Structural Foundations with voids for cutting concrete

Foundations and voids thick linesA few weeks ago Steve Stafford wrote a blog post about the use of voids in families. It appears the Autodesk documentation for Revit recommends to “avoid voids” because of performance issues. I found this interesting as I tend to use this functionality a lot when making sure modeled objects cut each other as they should according to construction. The automatic joins and Join Geometry gives me pain in over 50 % of the situations where I need to do this, and when Autodesk introduced the “Cut with Voids When Loaded” option in the Family Editor they opened up a lot of efficient 3D detailing potential.Cut with Voids When Loaded

Of course this requires that someone sets up all families with voids, and this can be tedious work. Especially with constraints (you want the voids to follow the same rules as you solids) and nesting. But once you’re done, the models can reflect reality way faster and more intuitive than before.

If you are into 3D Rebar, you will notice that using voids to cut will produce Rebar Cover references for your reinforcement modeling. That’s a good thing.

Foundations and voids no piles medium lines

I use this functionality on more objects than Structural Foundations. For instance prefabricated slabs embedded in cast in place structures, or columns cutting slabs with a tolerance. The options are endless.

So, what does not work very well when you’re playing around with this? First, there is a graphical bug in Revit 2013 that occur “sometimes” when you do not use a voided family for cutting. In some cases Revit views will display the yellowish void instead of geometry. This can badly affect your drawings if you print with color, so beware. Second, you always have to Cut Geometry manually. There is no automated procedure to do this. Again though, the upsides are greater than the downsides.

One can always hope Autodesk adds some new functionality in the future, and high up on my list is the ability to use family solids for cutting. The void cutting is okay, but in most situations I am looking for my solid geometry to cut something. An option to enable automatic cutting like in Wall-, Floor- and Face-based families would also be favorable.

I’ve always thought Revit lacks a way to control the construction procedure of elements, and something like a hard coded “operation sequence number” (almost like Phases) could provide helpful. Try to imagine a cut priority connected to placement procedure. Pile = 1, Concrete Foundation = 2, Foundations Slab = 3, and so on. And the lowest number will always cut the higher number. From a structural and construction point of view that would make sense.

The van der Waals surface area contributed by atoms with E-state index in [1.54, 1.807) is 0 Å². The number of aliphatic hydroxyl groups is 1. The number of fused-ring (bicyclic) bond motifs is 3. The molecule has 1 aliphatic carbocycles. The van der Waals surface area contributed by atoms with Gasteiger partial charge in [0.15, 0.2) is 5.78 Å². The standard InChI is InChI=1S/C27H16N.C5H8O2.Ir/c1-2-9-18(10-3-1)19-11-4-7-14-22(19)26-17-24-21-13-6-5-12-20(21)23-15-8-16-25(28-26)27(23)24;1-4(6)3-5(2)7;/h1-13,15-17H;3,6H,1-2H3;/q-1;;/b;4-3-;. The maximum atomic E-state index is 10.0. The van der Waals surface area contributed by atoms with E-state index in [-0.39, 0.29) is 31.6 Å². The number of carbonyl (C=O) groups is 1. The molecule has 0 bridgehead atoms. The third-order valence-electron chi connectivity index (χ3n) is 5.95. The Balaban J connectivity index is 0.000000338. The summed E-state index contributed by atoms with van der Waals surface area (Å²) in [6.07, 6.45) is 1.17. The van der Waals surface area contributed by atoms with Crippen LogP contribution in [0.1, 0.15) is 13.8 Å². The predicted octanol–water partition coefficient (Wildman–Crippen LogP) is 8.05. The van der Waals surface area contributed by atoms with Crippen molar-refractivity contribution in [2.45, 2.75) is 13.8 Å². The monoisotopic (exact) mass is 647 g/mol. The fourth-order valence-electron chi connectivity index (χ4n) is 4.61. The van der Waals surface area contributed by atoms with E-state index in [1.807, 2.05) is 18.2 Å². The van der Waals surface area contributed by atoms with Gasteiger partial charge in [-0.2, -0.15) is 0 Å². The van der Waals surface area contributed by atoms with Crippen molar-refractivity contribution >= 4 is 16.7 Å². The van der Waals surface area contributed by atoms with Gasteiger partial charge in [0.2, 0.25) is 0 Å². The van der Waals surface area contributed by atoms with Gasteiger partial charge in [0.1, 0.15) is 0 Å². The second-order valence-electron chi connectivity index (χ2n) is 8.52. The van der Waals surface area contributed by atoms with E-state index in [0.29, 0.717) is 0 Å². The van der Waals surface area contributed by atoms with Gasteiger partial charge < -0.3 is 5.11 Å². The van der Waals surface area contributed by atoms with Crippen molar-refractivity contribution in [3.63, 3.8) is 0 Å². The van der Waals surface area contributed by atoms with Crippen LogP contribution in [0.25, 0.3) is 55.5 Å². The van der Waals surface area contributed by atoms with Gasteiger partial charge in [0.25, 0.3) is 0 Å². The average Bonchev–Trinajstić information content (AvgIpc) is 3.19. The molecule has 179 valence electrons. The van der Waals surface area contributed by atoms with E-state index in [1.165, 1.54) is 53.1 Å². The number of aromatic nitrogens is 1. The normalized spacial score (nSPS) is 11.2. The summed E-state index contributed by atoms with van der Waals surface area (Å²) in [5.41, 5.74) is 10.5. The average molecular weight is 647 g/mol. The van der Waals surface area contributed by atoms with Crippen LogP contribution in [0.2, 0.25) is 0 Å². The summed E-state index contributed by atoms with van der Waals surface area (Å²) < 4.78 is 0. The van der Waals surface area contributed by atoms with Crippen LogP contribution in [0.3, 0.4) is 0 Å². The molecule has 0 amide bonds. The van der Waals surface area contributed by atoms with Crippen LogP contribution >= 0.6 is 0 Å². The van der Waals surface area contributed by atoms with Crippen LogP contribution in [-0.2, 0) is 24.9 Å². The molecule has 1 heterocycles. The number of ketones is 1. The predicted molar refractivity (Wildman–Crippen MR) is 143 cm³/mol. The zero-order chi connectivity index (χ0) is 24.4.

Last I’d like to use this opportunity to show a small detail I’ve added to all our circular elements (foundations, columns and openings). It’s a tiny cone that is hidden by default in most view, but gets exported to IFC so that site engineers and land surveyors can use our models to pinpoint the concentric global position of each element.Foundations and voids coordinates medium lines

With the “avoid voids” mantra in mind, lets hope the Autodesk documentation needs a few revisions rather than my project models.

Download one of the Steel Piles from Content.

6 thoughts on “Structural Foundations with voids for cutting concrete

  1. Alex Wait

    Great post,
    I have used this same method to form profiled recess in concrete walls by creating a generic model family made of voids. However when you create a plan on the walls you cannot see the cut profile of the wall has hidden lines. Do you have a solution to this that does not involve drawing detail lines on the plans?

    1. Håvard Vasshaug Post author

      Hi Alex. One of the first hacks I ever learnt in Revit was about extending the bounding box of an element, and adding Symbolic Lines in family. Paul Aubin described this in his book Master Revit Building ages ago. You basically open your void family, add Symbolic Hidden Lines along the edges and a parametric Invisible Line that extends beyond the plan cut planes you use. This will automatically produce hidden lines.

      You could also of course use the Show Hidden Lines functionality, but that require manual labor for every single view. I’m not a big fan of manual labor.

  2. Anders

    Great post, Håvard!
    It would also be wonderful if a void or a solid could cut multiple objects at once. For example two plates connected with a bolt. The bolt would make sure both holes are in correct position.

    1. Håvard Vasshaug Post author

      I don’t believe my own eyes! The legendary Forsmark is reading my blog 🙂 You can make a family with voids cut anything you want really. One bolt to cut two plates – no problem. Problem: if you do this, assembly for steel detailing will ignore the holes.


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